Sticky Middle - Cait Reynolds

No matter what, never give your characters a break, coincidence, relief, or opportunity. Happiness is boring. Cheerful coincidence could create the dreaded bookmark moment, or worse, condemn our book to the DNF (did not finish) pile.

The whole point of Act II is to take the protagonist to the moment when all is lost, everything has gone wrong, and leave them pretty much completely unprepared to face the climax…because that’s fun (at least for the reader).

The terrible, horrible, no good, very bad Act II

As you might have guessed by now, I’m going to break this down even further into structured segments.

Sticky Middle - Cait Reynolds

So, in Act II, we need the following:

  • Weird Shit & Things Get Worse
    • This is the chunk of the book where we start stripping the protagonist of her Maslow’s Hierarchy of Needs under the guise of plot points, clues, betrayals, etc.;
    • This is where the bulk of the clues are going to come into play;
    • Decide how many facts the protagonist is going to need in order solve the problem and then set up an increasingly difficult obstacle course for each clue – this will help you figure out how many scenes and chapters you need…
    • …also, it helps keep a lid on irrelevant side-trips like the Mary Sue Shopping Spree;
    • Try to create a crescendo of severity of the risks and consequences of learning each piece of crucial information;
    • This naturally build to…the TWIST!
  • Twist and Shout!
    • The protagonist thinks she might have everything figured out, but surprise!
    • She doesn’t!
    • She could be totally wrong, blindsided by her own biases, have dismissed a key fact as unimportant, or trusted the wrong person for the right reasons;
    • WARNING: the twist MUST follow logically from all the clues we have been doling out. The twist cannot come out of left-field. It should be the fruit of our own hard work at thinking about the story and sacrificing our chance to enjoy guessing whodunit in real-time as we write. We have to know who the murderer is from the beginning so we can work backwards on how to hide the clues. It takes practice, but it’s far better than deciding that the twist will be…uh…she’s a werewolf! when what we’re really writing is a contemporary YA romance but haven’t thought far enough ahead about what is going to be the twist…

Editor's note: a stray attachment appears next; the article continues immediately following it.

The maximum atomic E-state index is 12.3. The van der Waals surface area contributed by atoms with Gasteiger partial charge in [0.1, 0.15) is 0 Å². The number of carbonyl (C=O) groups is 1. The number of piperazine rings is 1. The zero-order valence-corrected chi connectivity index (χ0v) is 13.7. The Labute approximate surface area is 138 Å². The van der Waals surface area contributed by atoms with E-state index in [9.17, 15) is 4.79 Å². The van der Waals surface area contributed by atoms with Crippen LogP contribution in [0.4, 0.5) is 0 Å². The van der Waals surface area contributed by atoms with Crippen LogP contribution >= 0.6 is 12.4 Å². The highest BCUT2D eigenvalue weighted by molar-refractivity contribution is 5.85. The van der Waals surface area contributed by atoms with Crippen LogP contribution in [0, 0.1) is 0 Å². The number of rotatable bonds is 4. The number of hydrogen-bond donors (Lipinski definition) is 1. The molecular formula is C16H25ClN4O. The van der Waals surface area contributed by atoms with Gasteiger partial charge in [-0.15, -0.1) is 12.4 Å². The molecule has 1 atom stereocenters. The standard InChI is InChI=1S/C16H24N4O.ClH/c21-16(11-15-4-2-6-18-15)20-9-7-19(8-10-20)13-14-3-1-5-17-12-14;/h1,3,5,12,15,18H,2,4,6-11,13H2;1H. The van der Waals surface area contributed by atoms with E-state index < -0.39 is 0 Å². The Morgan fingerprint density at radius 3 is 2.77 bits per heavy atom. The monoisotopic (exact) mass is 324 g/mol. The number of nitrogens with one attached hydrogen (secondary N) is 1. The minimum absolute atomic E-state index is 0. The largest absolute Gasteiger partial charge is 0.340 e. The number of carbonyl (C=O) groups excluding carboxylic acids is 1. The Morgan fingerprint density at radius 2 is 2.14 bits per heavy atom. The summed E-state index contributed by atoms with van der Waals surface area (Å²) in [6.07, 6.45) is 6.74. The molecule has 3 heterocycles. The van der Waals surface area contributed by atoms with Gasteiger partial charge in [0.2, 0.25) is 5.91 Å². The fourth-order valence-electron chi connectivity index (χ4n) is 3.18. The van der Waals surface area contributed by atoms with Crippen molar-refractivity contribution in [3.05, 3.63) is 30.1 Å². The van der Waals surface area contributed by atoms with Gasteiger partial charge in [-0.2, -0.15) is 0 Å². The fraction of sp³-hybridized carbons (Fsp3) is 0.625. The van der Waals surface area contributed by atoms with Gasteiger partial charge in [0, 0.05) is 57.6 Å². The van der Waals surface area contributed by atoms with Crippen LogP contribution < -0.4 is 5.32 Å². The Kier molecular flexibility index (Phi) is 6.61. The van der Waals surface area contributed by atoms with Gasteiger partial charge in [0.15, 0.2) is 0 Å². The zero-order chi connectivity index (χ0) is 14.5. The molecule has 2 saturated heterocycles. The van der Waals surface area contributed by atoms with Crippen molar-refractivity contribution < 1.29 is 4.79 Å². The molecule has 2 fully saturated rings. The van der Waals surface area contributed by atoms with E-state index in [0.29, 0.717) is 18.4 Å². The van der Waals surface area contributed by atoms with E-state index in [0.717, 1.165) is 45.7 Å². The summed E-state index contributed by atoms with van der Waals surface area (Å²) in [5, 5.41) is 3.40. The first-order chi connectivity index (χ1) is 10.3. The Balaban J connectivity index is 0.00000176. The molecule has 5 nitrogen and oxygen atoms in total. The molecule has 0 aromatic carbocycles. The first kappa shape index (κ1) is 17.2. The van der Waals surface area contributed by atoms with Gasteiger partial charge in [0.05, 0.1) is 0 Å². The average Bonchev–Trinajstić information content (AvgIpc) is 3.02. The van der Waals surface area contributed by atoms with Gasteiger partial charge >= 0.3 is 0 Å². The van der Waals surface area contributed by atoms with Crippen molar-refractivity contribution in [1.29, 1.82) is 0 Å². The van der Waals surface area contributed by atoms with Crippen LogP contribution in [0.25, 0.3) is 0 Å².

• Sharknado! And, Sharknado II!
    • Or, rather…DISASTER!
    • As a result of the protagonist being ignorant of and unprepared for the twist, the consequences of the twist are the worst possible scenario come-to-life;
    • This is our chance to strip away that last shred of the Maslow Hierarchy that the protagonist has desperately been hanging onto;
    • It’s okay to do this. We apologize to our characters, let them know that we’re going to get them out of the hole, and then proceed to smash their world to pieces;
    • Remember, the disaster part of Act II is like Sharknado and Jaws had a love child who then dated Snakes on a Plane.
  • All is Lost
    • This is an optional section. That’s right. I’m giving you a choice. Booyah!
    • Basically, this is that quiet lull the comes right before the protagonist figures out the one thing that can change the course of everything and allow him/her to take up the mantle of the hero;
    • You know this moment…every Disney move has it…when Belle weeps over the dead body of the Beast and the last rose petal falls; Elsa and Kristoff are too late to keep Anna from turning completely to ice; in Disney’s Hercules, it’s the moment when Meg dies, and a mortal Hercules is not only helpless to save her, but has also failed to protect Thebes and the rest of humanity;